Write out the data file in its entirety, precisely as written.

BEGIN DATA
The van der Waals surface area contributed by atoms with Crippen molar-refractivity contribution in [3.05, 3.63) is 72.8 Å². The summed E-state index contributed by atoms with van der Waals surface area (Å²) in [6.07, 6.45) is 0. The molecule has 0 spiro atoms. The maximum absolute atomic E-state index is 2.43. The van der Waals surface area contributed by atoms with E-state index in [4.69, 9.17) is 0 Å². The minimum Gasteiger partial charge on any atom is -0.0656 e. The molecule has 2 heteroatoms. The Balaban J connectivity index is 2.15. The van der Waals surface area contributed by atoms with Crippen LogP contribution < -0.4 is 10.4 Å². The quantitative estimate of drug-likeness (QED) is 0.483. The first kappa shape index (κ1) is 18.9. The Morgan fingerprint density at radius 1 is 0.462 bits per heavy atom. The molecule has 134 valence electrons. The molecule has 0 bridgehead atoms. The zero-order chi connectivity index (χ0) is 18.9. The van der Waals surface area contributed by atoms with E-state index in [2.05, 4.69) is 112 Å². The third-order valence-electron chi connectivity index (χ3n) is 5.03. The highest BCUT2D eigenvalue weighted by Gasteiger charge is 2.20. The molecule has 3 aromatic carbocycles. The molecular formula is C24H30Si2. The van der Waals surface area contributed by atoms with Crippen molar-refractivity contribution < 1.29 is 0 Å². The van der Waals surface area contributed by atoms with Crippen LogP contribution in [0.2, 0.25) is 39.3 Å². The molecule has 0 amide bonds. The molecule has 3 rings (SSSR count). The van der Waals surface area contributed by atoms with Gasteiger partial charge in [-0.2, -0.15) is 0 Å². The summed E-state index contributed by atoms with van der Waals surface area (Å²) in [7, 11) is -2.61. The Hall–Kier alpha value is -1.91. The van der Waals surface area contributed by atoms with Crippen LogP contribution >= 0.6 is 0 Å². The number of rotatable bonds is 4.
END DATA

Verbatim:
The van der Waals surface area contributed by atoms with Crippen molar-refractivity contribution in [3.05, 3.63) is 72.8 Å². The summed E-state index contributed by atoms with van der Waals surface area (Å²) in [6.07, 6.45) is 0. The molecule has 0 spiro atoms. The maximum absolute atomic E-state index is 2.43. The van der Waals surface area contributed by atoms with E-state index in [4.69, 9.17) is 0 Å². The minimum Gasteiger partial charge on any atom is -0.0656 e. The molecule has 2 heteroatoms. The Balaban J connectivity index is 2.15. The van der Waals surface area contributed by atoms with Crippen LogP contribution < -0.4 is 10.4 Å². The quantitative estimate of drug-likeness (QED) is 0.483. The first kappa shape index (κ1) is 18.9. The Morgan fingerprint density at radius 1 is 0.462 bits per heavy atom. The molecule has 134 valence electrons. The molecule has 0 bridgehead atoms. The zero-order chi connectivity index (χ0) is 18.9. The van der Waals surface area contributed by atoms with E-state index in [2.05, 4.69) is 112 Å². The third-order valence-electron chi connectivity index (χ3n) is 5.03. The highest BCUT2D eigenvalue weighted by Gasteiger charge is 2.20. The molecule has 3 aromatic carbocycles. The molecular formula is C24H30Si2. The van der Waals surface area contributed by atoms with Crippen molar-refractivity contribution < 1.29 is 0 Å². The van der Waals surface area contributed by atoms with Crippen LogP contribution in [0.2, 0.25) is 39.3 Å². The molecule has 0 amide bonds. The molecule has 3 rings (SSSR count). The van der Waals surface area contributed by atoms with Gasteiger partial charge in [-0.2, -0.15) is 0 Å². The summed E-state index contributed by atoms with van der Waals surface area (Å²) in [7, 11) is -2.61. The Hall–Kier alpha value is -1.91. The van der Waals surface area contributed by atoms with Crippen LogP contribution >= 0.6 is 0 Å². The number of rotatable bonds is 4.